Historically, most armed conflicts with criminals have taken place under less than optimum light conditions. At least two thirds of all police action shootings take place in poor light and I would expect that events involving armed citizens fall along the same lines. To get right to the point, the bad guys continue to use the cloak of darkness to conceal their illicit activities. Your chance of being the intended victim or witness to a crime is greater at night than during the day.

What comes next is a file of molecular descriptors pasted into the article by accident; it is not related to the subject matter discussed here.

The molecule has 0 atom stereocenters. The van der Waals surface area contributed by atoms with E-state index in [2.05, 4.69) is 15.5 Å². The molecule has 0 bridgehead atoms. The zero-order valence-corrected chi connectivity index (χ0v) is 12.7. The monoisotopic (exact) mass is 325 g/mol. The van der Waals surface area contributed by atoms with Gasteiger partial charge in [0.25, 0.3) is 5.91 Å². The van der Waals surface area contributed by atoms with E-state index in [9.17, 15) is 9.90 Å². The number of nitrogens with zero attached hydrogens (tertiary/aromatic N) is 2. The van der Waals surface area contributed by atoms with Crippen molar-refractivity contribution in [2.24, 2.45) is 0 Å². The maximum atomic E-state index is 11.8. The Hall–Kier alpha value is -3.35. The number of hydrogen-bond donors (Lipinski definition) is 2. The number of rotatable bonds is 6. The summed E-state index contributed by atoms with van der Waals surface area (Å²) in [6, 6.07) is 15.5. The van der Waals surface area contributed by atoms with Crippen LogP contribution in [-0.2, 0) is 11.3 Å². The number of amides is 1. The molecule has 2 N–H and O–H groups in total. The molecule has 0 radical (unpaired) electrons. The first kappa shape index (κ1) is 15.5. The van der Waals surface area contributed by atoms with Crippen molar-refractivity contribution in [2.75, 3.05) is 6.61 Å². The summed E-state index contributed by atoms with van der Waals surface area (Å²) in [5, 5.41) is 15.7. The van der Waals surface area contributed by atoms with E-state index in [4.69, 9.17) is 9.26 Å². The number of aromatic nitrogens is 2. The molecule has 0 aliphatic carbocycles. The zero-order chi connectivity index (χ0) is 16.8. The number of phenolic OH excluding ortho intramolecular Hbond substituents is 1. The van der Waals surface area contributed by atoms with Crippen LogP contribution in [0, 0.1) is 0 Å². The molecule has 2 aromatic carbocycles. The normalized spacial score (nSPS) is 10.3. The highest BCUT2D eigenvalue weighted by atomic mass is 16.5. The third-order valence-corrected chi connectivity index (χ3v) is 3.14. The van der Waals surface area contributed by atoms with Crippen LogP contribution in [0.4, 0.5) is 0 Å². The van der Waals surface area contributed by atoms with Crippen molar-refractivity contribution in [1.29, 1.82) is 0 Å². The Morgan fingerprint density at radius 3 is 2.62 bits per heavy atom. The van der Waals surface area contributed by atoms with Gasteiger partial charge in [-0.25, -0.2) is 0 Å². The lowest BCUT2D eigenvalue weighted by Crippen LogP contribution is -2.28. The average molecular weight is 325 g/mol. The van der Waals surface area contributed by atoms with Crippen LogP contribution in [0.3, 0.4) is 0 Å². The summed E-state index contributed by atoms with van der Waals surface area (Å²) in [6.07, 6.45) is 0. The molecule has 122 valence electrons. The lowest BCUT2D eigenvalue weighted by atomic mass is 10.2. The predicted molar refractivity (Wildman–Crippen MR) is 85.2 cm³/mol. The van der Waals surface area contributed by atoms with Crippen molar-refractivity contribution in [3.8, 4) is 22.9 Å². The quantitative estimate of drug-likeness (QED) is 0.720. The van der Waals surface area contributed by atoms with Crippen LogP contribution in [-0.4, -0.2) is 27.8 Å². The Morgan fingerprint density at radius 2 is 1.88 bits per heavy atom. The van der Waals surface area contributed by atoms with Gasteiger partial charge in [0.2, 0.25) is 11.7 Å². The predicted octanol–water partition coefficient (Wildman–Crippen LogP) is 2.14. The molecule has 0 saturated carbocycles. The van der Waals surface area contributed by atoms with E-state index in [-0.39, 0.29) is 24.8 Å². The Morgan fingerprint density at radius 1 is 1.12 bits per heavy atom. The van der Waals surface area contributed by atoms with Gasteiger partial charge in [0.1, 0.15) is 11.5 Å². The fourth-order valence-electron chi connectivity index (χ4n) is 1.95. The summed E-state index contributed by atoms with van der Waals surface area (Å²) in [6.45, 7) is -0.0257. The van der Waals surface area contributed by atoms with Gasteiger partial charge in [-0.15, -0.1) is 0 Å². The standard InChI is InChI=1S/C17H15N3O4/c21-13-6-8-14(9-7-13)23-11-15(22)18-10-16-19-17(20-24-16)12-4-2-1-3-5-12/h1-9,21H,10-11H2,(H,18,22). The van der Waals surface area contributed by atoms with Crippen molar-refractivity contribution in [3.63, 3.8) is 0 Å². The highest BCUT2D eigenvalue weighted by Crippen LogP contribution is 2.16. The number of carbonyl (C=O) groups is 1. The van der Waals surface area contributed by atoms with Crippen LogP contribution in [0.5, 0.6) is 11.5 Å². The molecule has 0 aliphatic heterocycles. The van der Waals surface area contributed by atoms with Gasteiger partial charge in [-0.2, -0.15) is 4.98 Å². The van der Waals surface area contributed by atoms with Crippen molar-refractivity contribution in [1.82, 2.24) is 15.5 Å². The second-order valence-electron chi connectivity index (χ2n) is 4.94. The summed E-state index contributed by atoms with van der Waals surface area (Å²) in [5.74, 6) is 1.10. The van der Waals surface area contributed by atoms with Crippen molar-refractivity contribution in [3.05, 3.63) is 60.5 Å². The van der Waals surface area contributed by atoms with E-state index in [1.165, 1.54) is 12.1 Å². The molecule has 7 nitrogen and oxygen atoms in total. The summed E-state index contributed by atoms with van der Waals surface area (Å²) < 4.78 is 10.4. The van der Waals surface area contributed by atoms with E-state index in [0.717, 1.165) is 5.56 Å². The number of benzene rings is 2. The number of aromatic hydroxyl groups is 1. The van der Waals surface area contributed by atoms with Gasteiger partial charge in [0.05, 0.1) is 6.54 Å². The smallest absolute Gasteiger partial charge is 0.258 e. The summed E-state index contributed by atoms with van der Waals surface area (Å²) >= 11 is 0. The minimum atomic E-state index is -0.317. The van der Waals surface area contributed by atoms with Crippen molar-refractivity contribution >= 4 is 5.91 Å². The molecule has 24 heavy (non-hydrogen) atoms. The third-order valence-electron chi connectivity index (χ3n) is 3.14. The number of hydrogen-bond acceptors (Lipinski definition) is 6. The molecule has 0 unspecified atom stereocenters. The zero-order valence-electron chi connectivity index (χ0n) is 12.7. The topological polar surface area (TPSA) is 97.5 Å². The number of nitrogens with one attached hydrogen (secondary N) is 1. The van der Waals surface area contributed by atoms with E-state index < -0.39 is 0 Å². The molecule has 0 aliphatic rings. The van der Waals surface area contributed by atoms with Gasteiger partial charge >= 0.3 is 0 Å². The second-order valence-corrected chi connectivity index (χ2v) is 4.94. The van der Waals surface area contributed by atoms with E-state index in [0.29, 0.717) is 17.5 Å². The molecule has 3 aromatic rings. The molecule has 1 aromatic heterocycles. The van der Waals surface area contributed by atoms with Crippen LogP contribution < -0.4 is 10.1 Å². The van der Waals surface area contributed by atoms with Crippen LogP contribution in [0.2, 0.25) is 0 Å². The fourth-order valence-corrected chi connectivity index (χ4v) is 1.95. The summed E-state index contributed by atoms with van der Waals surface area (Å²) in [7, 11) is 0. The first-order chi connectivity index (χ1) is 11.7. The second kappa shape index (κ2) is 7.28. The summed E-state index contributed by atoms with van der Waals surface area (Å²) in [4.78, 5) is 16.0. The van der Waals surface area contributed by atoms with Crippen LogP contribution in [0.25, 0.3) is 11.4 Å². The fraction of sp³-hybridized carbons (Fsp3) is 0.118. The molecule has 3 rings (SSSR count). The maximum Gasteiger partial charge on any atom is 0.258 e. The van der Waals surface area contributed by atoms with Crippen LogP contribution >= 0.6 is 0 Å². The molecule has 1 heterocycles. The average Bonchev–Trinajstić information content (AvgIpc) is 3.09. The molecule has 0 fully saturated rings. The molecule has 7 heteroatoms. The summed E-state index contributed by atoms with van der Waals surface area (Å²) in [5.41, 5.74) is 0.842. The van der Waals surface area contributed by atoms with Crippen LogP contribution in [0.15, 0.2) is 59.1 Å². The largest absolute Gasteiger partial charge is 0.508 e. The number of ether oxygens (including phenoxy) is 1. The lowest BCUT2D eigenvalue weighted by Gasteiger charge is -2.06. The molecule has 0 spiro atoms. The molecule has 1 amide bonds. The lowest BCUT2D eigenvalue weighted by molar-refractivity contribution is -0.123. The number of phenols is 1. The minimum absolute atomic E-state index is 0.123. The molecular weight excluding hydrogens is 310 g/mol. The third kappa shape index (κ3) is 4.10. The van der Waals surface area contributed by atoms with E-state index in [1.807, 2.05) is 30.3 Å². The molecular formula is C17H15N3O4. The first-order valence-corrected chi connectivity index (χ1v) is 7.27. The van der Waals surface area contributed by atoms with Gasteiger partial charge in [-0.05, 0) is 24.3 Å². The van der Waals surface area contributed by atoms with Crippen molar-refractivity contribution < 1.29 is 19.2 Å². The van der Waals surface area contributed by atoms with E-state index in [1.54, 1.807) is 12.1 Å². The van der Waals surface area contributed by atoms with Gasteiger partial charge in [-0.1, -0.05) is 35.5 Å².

Humans are visual creatures and most of the information we process is done through our eyes. Darkness, however, plays havoc with this ability to take in and process information. Location and assessment of potential threats becomes increasingly difficult as light levels fall. Likewise, if action is required, everything from empty hand skills to efficient use of a firearm is far more challenging. Poor light often masks an adversary’s intentions to the last second and if deadly force is justified, sights, target, and background are difficult if not impossible to define.
Historically, most armed conflicts with criminals have taken place under less than optimum light…
by Guns & Weapons / Apr 1, 2008